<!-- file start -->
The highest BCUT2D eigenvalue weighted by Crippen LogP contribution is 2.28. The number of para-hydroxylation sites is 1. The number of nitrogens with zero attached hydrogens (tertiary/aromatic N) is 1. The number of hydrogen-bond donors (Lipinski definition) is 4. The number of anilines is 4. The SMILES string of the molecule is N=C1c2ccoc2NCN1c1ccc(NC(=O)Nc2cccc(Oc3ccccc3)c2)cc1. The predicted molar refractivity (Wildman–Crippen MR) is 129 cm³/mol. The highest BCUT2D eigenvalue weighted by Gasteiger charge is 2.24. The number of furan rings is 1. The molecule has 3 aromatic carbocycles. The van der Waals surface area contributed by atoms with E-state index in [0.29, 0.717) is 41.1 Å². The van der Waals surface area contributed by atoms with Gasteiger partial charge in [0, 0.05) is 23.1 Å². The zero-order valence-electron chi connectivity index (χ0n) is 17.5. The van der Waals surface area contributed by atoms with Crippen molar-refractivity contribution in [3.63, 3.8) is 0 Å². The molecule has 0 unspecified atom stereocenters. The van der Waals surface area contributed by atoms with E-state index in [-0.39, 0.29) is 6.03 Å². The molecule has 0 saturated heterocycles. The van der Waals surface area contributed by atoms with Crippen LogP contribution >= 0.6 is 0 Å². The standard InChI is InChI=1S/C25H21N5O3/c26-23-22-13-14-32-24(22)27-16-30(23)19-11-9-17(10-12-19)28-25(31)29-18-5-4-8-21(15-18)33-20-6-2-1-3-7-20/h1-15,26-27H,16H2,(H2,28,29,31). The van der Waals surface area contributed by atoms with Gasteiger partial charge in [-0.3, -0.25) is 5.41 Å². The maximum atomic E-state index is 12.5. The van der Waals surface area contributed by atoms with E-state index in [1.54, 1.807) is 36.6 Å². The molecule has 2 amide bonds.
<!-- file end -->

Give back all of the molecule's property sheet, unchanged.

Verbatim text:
The highest BCUT2D eigenvalue weighted by Crippen LogP contribution is 2.28. The number of para-hydroxylation sites is 1. The number of nitrogens with zero attached hydrogens (tertiary/aromatic N) is 1. The number of hydrogen-bond donors (Lipinski definition) is 4. The number of anilines is 4. The SMILES string of the molecule is N=C1c2ccoc2NCN1c1ccc(NC(=O)Nc2cccc(Oc3ccccc3)c2)cc1. The predicted molar refractivity (Wildman–Crippen MR) is 129 cm³/mol. The highest BCUT2D eigenvalue weighted by Gasteiger charge is 2.24. The number of furan rings is 1. The molecule has 3 aromatic carbocycles. The van der Waals surface area contributed by atoms with E-state index in [0.29, 0.717) is 41.1 Å². The van der Waals surface area contributed by atoms with Gasteiger partial charge in [0, 0.05) is 23.1 Å². The zero-order valence-electron chi connectivity index (χ0n) is 17.5. The van der Waals surface area contributed by atoms with Crippen molar-refractivity contribution in [3.63, 3.8) is 0 Å². The molecule has 0 unspecified atom stereocenters. The van der Waals surface area contributed by atoms with E-state index in [-0.39, 0.29) is 6.03 Å². The molecule has 0 saturated heterocycles. The van der Waals surface area contributed by atoms with Crippen LogP contribution >= 0.6 is 0 Å². The standard InChI is InChI=1S/C25H21N5O3/c26-23-22-13-14-32-24(22)27-16-30(23)19-11-9-17(10-12-19)28-25(31)29-18-5-4-8-21(15-18)33-20-6-2-1-3-7-20/h1-15,26-27H,16H2,(H2,28,29,31). The van der Waals surface area contributed by atoms with Gasteiger partial charge in [-0.3, -0.25) is 5.41 Å². The maximum atomic E-state index is 12.5. The van der Waals surface area contributed by atoms with E-state index in [1.54, 1.807) is 36.6 Å². The molecule has 2 amide bonds.